Abstract: This article reports on a study of intervention programs to increase the social integration of three children with deaf-blindness, aged 7-10. Although the number of socially integrated activities increased for each child, the children continued to have few consistent friends and acquaintances. The implications of these results for enhancing long-term social relationships of children with deaf-blindness are discussed.

Psychosocial Implications of Usher Syndrome, Type I, throughout the Life Cycle--print edition page(s) 287-296

I.D. Miner

Abstract: Usher syndrome, Type I, requires multiple adaptations throughout the life cycle because each stage of life has tasks and losses associated with deafness and progressive retinitis pigmentosa. This article examines the issues raised at each stage, using clinical vignettes from persons who have this condition and their families.

RESEARCH NOTES

Cochlear Implants in People Who Are Deaf-Blind--print edition page(s) 297-301

P.M. Chute & M.E. Nevins

AROUND THE WORLD

Teaching Children with Dual Sensory Disabilities in Zimbabwe--print edition page(s) 301-306

E.G. Wolf-Schein, N. Khan, M.E. Barrett, & J.D. Schein

"Deaf-Blind" or "Deafblind"? International Perspectives on Terminology--print edition page(s) 306-306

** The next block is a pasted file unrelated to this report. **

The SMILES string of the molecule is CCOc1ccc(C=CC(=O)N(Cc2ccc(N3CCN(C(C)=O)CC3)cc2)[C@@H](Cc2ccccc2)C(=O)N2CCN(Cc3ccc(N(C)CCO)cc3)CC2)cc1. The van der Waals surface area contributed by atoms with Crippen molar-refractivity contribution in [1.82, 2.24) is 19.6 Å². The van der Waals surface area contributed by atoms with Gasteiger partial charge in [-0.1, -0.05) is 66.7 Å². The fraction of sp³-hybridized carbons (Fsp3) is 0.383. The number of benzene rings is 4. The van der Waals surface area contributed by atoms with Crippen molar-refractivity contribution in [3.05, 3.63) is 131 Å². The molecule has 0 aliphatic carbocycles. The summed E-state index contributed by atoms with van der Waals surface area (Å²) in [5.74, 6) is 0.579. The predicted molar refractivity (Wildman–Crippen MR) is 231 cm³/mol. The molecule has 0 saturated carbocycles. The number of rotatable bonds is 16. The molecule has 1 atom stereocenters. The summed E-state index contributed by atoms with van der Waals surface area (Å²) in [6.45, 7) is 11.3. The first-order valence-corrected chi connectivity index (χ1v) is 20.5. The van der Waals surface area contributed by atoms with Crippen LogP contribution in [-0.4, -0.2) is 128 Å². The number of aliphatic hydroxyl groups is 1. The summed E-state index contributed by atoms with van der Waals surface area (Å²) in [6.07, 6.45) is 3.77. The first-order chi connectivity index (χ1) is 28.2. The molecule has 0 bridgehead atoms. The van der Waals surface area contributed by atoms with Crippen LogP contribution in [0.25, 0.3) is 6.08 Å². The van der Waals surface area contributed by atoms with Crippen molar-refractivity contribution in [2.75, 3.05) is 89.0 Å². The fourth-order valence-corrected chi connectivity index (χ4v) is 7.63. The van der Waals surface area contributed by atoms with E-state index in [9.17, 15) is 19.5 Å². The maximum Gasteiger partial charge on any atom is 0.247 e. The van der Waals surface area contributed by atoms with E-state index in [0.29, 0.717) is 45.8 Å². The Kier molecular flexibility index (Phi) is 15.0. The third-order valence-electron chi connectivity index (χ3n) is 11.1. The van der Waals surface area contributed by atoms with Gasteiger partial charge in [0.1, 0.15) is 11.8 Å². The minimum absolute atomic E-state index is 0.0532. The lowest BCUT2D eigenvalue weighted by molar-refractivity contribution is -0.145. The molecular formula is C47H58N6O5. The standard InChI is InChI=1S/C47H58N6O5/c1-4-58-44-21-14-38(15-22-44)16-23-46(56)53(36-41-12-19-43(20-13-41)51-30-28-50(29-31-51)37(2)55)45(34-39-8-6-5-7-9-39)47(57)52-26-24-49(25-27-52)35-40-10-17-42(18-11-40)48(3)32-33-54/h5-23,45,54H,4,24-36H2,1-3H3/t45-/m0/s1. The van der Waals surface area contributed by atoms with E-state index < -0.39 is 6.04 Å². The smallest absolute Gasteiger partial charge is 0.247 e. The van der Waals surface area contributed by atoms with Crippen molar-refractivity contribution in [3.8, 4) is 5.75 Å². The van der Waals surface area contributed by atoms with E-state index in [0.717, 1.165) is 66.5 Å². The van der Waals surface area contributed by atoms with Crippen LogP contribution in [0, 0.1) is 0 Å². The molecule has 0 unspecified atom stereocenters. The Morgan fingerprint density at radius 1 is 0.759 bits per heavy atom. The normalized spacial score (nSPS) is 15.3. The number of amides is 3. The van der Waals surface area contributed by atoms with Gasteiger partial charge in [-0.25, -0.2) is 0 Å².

S. Lagati

DEPARTMENTS

In This Issue--print edition page(s) 195-195

Abstracts in French, German, Japanese, & Spanish--print edition page(s) 307-312

Classified--print edition page(s) 312-312

IN THIS ISSUE

Parents' Perspectives

Drawings of a Deaf-Blind Child--print edition page(s) 3-5

H. Miller

Helping Children Who Are Deaf-Blind Cope with Medical Encounters--print edition page(s) 5-8

F.M. Eldar

Teachers' Perspectives

Curiosity In Deaf-Blind Children: A Starting Point for Teaching--print edition page(s) 8-9

G. Bridgett

Tactile Defensiveness--print edition page(s) 9-10

L. Mamer

Learning from Persons Who Are Deaf-Blind--print edition page(s) 10-13

B.S. Miles

Demographics Update--print edition page(s) 13-14

Product Evalution

Accessing Microsoft Windows with Synthetic Speech: An Overview--print edition page(s) 14-18

J.D. Leventhal

Washington Update

New "Federalism" and Blindness Programs--print edition page(s) 18-19

S. Marshall

Random Access--print edition page(s) 19-21

News--print edition page(s) 21-28

Calendar--print edition page(s) 28-32


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The Journal of Visual Impairment & Blindness (JVIB)--the international, interdisciplinary journal of record on blindness and visual impairment that publishes research and practice
and serves as a forum for the exchange of ideas, airing of controversies, and discussion of issues--is copyright Copyright © 2018 American Foundation for the Blind. All rights reserved.